Head of the Catholic Church, Pope Benedict XVI has taken an initiative to broker peace in Ivory Coast by sending top Ghanaian Catholic Church clergyman, Peter Cardinal Appiah Turkson to that country.
The Pope told the Associated Press that he was sending the Cardinal to Ivory Coast, “to show my solidarity and that of the universal church to the victims of the conflict, and to encourage reconciliation and peace”.
Cardinal Turkson is the head of the Vatican’s justice and peace office. The justice and peace office is responsible for promoting the church’s social teachings on justice issues, such as war, the death penalty and human rights.
Ivory Coast is at the brink of civil war following disputed elections in November 2010. Incumbent President Laurent Gbagbo has refused to step down and handover power to Alasane Ouattara who is believed by the international community to have won the elections.
Meanwhile, the BBC citing residents, reports that forces loyal to Ouattara, have captured the administrative capital Yamoussoukro, indicating that fighting erupted when they later entered the key port of San Pedro on their advance from the north against incumbent leader Laurent Gbagbo.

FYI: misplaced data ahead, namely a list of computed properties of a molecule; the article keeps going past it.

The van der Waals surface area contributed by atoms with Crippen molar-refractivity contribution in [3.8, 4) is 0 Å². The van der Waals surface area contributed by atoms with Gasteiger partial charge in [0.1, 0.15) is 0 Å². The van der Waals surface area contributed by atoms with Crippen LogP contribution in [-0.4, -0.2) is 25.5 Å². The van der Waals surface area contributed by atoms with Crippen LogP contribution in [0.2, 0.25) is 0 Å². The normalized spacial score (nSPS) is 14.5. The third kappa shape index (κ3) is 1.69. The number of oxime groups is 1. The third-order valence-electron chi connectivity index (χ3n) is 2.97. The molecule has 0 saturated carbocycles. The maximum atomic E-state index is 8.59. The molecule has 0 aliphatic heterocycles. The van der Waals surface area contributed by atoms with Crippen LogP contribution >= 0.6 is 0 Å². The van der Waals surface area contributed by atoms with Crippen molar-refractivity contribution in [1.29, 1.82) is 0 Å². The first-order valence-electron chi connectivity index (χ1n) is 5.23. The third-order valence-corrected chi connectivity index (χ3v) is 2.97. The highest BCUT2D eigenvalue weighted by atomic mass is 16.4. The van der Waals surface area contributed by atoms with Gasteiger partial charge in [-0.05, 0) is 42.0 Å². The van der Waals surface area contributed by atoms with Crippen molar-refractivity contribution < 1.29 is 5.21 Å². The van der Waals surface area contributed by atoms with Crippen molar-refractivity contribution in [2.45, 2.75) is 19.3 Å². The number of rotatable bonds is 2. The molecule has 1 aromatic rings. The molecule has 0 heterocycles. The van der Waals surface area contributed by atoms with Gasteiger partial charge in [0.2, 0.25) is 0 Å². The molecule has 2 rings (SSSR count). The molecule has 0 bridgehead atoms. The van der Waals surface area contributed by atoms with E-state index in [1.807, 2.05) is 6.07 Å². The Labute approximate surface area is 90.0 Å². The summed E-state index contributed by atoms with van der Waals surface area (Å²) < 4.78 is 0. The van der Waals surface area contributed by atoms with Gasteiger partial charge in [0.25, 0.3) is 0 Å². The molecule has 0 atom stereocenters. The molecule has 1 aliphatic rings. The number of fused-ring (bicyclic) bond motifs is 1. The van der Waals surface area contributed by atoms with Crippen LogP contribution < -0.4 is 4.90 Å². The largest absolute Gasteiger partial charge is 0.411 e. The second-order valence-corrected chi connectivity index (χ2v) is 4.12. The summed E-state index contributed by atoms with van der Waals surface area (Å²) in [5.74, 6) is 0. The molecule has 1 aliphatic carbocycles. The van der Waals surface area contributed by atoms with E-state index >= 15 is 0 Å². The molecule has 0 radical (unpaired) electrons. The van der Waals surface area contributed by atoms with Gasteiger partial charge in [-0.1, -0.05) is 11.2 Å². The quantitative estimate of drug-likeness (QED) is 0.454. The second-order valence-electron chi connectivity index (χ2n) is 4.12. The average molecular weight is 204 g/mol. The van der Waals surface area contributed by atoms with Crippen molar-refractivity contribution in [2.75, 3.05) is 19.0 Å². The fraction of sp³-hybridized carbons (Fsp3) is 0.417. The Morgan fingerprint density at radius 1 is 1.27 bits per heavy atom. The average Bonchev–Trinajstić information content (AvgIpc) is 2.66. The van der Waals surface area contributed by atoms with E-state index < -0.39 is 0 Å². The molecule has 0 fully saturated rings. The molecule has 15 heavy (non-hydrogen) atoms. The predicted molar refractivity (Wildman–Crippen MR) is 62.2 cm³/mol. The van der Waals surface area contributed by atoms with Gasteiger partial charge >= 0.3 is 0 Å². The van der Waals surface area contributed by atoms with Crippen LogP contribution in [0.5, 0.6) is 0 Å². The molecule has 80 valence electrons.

According to the UN, one million people have fled the violence – mostly from the main city Abidjan – and at least 462 people have been killed since December.
International institutions and some countries have imposed economic and travel bans on the Gbagbo faction, and the West African sub-regional grouping ECOWAS has even threatened to remove President Gbagbo by military force.
Born in 1948, Cardinal Peter Appiah Turkson is the first Ghanaian to be appointed Cardinal on October 21, 2003.
He has been the President of the Catholic Bishops Conference in Ghana since 1992. He is also the Chancellor of the Catholic University College of Ghana and the Archbishop of Cape Coast in Ghana’s Central Region. He was ordained priest on July 20, 1975; appointed Archbishop on November 21, 1992 and consecrated on March 27, 1993.